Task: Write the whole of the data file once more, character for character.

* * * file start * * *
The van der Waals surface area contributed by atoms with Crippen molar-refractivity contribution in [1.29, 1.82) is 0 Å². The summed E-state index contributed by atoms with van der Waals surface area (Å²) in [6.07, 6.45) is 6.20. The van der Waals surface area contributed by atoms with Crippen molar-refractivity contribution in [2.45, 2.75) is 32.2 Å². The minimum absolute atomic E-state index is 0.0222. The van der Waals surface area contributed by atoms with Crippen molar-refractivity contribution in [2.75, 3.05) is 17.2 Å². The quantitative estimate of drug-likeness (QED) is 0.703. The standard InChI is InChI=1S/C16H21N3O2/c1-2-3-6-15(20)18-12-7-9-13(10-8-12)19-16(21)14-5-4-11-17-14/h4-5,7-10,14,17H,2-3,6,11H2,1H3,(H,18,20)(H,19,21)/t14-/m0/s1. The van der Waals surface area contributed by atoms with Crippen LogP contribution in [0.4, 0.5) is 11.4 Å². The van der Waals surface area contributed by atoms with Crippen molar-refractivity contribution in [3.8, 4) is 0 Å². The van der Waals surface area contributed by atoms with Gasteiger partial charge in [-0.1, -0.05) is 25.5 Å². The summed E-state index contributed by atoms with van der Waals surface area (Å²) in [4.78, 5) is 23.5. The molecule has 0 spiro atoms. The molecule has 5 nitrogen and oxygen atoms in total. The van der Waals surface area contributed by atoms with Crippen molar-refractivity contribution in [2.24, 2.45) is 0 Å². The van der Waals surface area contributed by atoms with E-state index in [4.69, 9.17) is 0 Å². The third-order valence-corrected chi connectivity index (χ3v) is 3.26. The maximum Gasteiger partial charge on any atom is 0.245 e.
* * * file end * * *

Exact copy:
The van der Waals surface area contributed by atoms with Crippen molar-refractivity contribution in [1.29, 1.82) is 0 Å². The summed E-state index contributed by atoms with van der Waals surface area (Å²) in [6.07, 6.45) is 6.20. The van der Waals surface area contributed by atoms with Crippen molar-refractivity contribution in [2.45, 2.75) is 32.2 Å². The minimum absolute atomic E-state index is 0.0222. The van der Waals surface area contributed by atoms with Crippen molar-refractivity contribution in [2.75, 3.05) is 17.2 Å². The quantitative estimate of drug-likeness (QED) is 0.703. The standard InChI is InChI=1S/C16H21N3O2/c1-2-3-6-15(20)18-12-7-9-13(10-8-12)19-16(21)14-5-4-11-17-14/h4-5,7-10,14,17H,2-3,6,11H2,1H3,(H,18,20)(H,19,21)/t14-/m0/s1. The van der Waals surface area contributed by atoms with Crippen LogP contribution in [0.4, 0.5) is 11.4 Å². The van der Waals surface area contributed by atoms with Crippen molar-refractivity contribution in [3.8, 4) is 0 Å². The van der Waals surface area contributed by atoms with Gasteiger partial charge in [-0.1, -0.05) is 25.5 Å². The summed E-state index contributed by atoms with van der Waals surface area (Å²) in [4.78, 5) is 23.5. The molecule has 0 spiro atoms. The molecule has 5 nitrogen and oxygen atoms in total. The van der Waals surface area contributed by atoms with Crippen molar-refractivity contribution in [2.24, 2.45) is 0 Å². The van der Waals surface area contributed by atoms with E-state index in [4.69, 9.17) is 0 Å². The third-order valence-corrected chi connectivity index (χ3v) is 3.26. The maximum Gasteiger partial charge on any atom is 0.245 e.